"DECC's [Department of Energy and Climate Change] efforts to simplify compliance and make use of existing schemes provides organisations with a real opportunity to meet their own wider goals, while complying with ESOS," comments Chris Doubleday, energy and water consultant at CMR. "Carefully considered, ESOS represents an excellent opportunity for organisations to stimulate a step change improvement in energy efficiency, laying the foundations for a more resilient and sustainable future."

Anthony Mayall, managing director of NIFES (part of Inenco, which has created an independent ESOS Hub) agrees, but warns that the clock is ticking: "The December 2015 deadline for ESOS may seem a long way off, but it's a mistake to get complacent," he says. "Act quickly to undertake the audit and implement the energy-saving recommendations, and you'll see in-year benefit, making the process at least budget-neutral." And he adds that companies waiting until just before the deadline risk overpaying for their ESOS audits or failing to comply on time.

Why? Because the 7,000-plus organisations in scope can ultimately only be served by around 500 recognised auditors. So to an extent, it's first come, first served. What's more, choosing the right auditor, one with relevant industrial experience, is critical to maximising on ESOS – turning what might otherwise be another carbon tax into a real opportunity for financial transformation.

"Sector experience is crucial," agrees Mayall. "Industrial organisations will be aware of the potential for disruption to operations. Each production site needs to be considered – if they are not identical, they are classed as different site types and need auditing. But, with quick action and the right support, downtime can be minimised and output won't be compromised."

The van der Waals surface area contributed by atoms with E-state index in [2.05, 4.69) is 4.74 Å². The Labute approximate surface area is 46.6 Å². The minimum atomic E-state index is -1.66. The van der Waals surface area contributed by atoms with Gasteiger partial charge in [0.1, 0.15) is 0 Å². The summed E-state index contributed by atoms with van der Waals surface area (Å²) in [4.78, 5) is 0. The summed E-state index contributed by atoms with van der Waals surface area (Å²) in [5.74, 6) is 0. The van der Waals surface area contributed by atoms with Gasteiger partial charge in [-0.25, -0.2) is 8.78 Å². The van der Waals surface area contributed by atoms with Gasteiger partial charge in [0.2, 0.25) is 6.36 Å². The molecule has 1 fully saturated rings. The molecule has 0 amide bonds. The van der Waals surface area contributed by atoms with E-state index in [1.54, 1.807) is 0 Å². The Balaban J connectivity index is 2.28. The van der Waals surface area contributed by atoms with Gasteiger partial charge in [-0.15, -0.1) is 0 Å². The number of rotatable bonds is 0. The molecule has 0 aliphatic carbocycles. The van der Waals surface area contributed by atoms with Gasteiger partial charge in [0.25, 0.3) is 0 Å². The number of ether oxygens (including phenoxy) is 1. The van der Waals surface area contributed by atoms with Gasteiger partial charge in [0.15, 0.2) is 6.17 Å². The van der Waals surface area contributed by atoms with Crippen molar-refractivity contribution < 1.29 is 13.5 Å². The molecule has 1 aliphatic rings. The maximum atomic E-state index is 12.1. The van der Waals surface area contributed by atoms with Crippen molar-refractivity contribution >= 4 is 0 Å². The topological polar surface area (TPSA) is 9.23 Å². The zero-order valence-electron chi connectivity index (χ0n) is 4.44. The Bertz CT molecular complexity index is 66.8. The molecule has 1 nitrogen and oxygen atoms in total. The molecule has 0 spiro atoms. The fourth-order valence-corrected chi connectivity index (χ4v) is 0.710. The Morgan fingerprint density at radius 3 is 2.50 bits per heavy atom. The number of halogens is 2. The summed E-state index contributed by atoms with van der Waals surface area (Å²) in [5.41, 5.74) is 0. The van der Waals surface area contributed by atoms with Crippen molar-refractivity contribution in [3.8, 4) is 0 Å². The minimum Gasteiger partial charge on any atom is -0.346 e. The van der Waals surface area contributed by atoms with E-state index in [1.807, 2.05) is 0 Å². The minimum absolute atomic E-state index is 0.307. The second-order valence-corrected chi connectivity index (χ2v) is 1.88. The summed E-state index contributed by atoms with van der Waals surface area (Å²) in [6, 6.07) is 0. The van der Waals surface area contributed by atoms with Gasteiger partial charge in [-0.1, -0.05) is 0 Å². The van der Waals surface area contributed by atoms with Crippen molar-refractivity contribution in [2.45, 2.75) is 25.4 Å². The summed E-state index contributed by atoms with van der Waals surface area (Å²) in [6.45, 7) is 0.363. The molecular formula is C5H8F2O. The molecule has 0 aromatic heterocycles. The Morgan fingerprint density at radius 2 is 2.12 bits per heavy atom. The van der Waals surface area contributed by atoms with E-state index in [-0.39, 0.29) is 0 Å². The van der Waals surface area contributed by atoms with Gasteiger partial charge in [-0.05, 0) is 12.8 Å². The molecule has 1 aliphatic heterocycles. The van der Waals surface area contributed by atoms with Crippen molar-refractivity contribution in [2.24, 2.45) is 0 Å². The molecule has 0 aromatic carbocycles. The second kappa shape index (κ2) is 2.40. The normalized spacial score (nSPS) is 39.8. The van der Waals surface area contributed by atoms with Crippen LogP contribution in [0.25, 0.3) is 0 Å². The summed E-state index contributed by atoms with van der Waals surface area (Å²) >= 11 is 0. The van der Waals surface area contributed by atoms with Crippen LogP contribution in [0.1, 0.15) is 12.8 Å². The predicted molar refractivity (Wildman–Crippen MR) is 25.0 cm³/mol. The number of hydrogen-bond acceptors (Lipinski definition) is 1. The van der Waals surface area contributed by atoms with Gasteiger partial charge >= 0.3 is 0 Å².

Be warned, though: Stephen Barker, head of energy efficiency and environmental care at Siemens, worries that the qualifications for those chosen 500 auditors were too lax. "I worry that ESOS could easily turn into ESMOS – Energy Saving Missed Opportunity Scheme," he cautions. "The requirements for auditors are too weak: if you're considering a complex manufacturing or process plant, you need a lot of knowledge, expertise and experience, and that isn't reflected in the auditors' qualifications."

Furthermore, Barker points out that too many mandated policies in the end drive a culture of compliance, not a culture of good practice. "There's a big difference. Some businesses will go the ISO 50001 route because it gives them ESOS. But if they don't embrace the spirit of energy management and implement the recommendations, they're not going to get the benefits." And he points to anecdotal evidence from a database of companies where energy audits have been carried out, which shows that organisations adopting good practices see, on average, four times the savings of those that do not.

"The vast majority of plants and factories could achieve 15—20% reduction in energy consumption, and the good news is that, typically, that is achievable with measures that pay back in under three years," asserts Barker. "But there are also operational efficiencies to be had, not just energy and resource efficiencies. Improving productivity, reducing downtime and reducing maintenance [time and cost] go hand in hand with this kind of approach."